In 2021, I just relaxed in the park, ate my chopped cheese sandwich (which I could tell people around me envying) and watched the boats and jet skiers pass by. I also had a direct view of Lighthouse Park on Roosevelt Island so I got to watch everyone visit the little lighthouse at the tip of the island. Outside of of Bryant Park in Midtown, I find Carl Schulz Park one of the best parks in the City to relax and just people watch and let nature encompass you.
I continued down the river front walk until I had to stop at West 60th on the border of the Upper East Side and Sutton Place and proceeded up the ramp. This is where the sculpture by artist Alice Aycock is located and one of my favorite ‘street art’ sculptures ‘East River Roundabout’.
From here I travelled up the ramp which surrounds Twenty-Four Sycamores Park which borders both neighborhoods and is extremely popular with the neighborhood children and their babysitters and parents. The park was closed though because of the COVID-19 pandemic but will be reopened soon. This park was start and stop point when I was visiting this side of town for the blog. I like the shade trees and it has good bathrooms.
I walked down Sutton Place past the old mansions and stately apartment buildings. This area of the City was really quiet as the residents here were probably out of town with all that was going on. The streets were pretty much deserted and I saw a few people in Sutton Place Park. Please check out my walk of the Sutton Place/Beekman Place neighborhood on my blog:
Day One Hundred and Thirty-Four: Walking Sutton Place
Watch taking the turn on East 53rd Street to First Avenue. The cars and cabs will not stop for you when you try to cross the street so be careful. I always take a mad dash across the road.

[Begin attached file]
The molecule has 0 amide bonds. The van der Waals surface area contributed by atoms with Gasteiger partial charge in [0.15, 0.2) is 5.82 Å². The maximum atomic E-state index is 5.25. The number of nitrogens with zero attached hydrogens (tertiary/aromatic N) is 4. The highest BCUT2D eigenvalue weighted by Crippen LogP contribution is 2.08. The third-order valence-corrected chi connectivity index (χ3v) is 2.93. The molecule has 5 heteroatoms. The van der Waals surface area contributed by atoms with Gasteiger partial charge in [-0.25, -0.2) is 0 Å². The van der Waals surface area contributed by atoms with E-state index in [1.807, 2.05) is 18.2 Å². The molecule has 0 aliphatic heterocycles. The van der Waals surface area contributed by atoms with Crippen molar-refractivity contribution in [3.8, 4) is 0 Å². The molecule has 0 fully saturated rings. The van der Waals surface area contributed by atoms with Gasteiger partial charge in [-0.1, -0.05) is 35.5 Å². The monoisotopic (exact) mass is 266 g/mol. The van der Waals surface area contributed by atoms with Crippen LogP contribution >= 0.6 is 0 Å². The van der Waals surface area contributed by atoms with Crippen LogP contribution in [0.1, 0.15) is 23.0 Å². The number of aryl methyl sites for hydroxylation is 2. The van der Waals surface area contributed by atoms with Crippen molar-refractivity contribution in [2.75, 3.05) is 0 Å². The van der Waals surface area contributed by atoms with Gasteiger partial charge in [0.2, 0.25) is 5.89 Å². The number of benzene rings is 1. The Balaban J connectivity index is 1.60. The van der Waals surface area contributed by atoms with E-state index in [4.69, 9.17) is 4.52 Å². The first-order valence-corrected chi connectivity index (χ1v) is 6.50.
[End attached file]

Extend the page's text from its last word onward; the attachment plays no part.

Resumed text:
From here you have to walk on First Avenue from East 53rd Street until East 37th Street as the United Nations dominates this area. The United Nations looked like it was closed because of the COVID-19 pandemic with just a few guards on duty and not much traffic. It also looked to me like they removed a lot of their statuary because of all the vandals destroying art work all over the country.
The United Nations Complex
I stopped in Ralph Bunche Park at First Avenue between East 42nd and 43rd Street. I just needed to sit for a bit and I admired a sculpture that I had not noticed before when walking the park.
Ralph Bunche Park at First Avenue between East 42nd and 43rd Streets
Mr. Johnson was an American born artist from California. He studied at the Chouinard Art Institute and then studied in Paris. He was known for his abstract paintings and steel sculptures.
Another interesting piece of art was on the wall of 777 First Avenue, the Church Center for the United Nations. The work was created by artist Benoit Gilsoul and is entitled “Man’s Search for Peace” (Wiki).
The Church Center for the United Nations at 777 First Avenue
Mr. Gilsoul was a Belgium born artist who immigrated to the United States in 1967 and became an American citizen. He studied at the Académie Royale des Beaux Arts in Belgium. He was noted for his abstract works (IstDibs.com).
I then exited East 37th Street and continued to walk down the esplanade along the East River. I had never travelled to this section of the City before (I have currently not passed 42nd Street on my current walk of Manhattan) so it was an adventure to see new views of the island. I stayed on this pathway until I got to the Battery.
Along the way between East 37th Street and East 11th Streets, you tend to see the backs of a lot of buildings on the Manhattan side life Bellevue and the Tisch Hospital. You then pass Stuyvesant Town and Peter Cooper Village and then the Con Ed Power Plant so there is not much to see on this side but from the other side you will see the skyline of Long Island City and Downtown Brooklyn.
Downtown Long Island City keeps changing
On the turn before you get to the larger East River Park is the smaller Stuyvesant Cove Park which was once the site of an old cement plant and has now been reclaimed for a riverfront park. The park runs from about East 22nd Street to East 18th Street. The park is planted with native plants of New York City and has become a haven for birds and butterflies (Stuyvesant Cove Park Association). I left Stuyvesant Cove by 5:45pm in 2020 and 6:30pm in 2021. I took more time to explore the parks and artwork in 2021.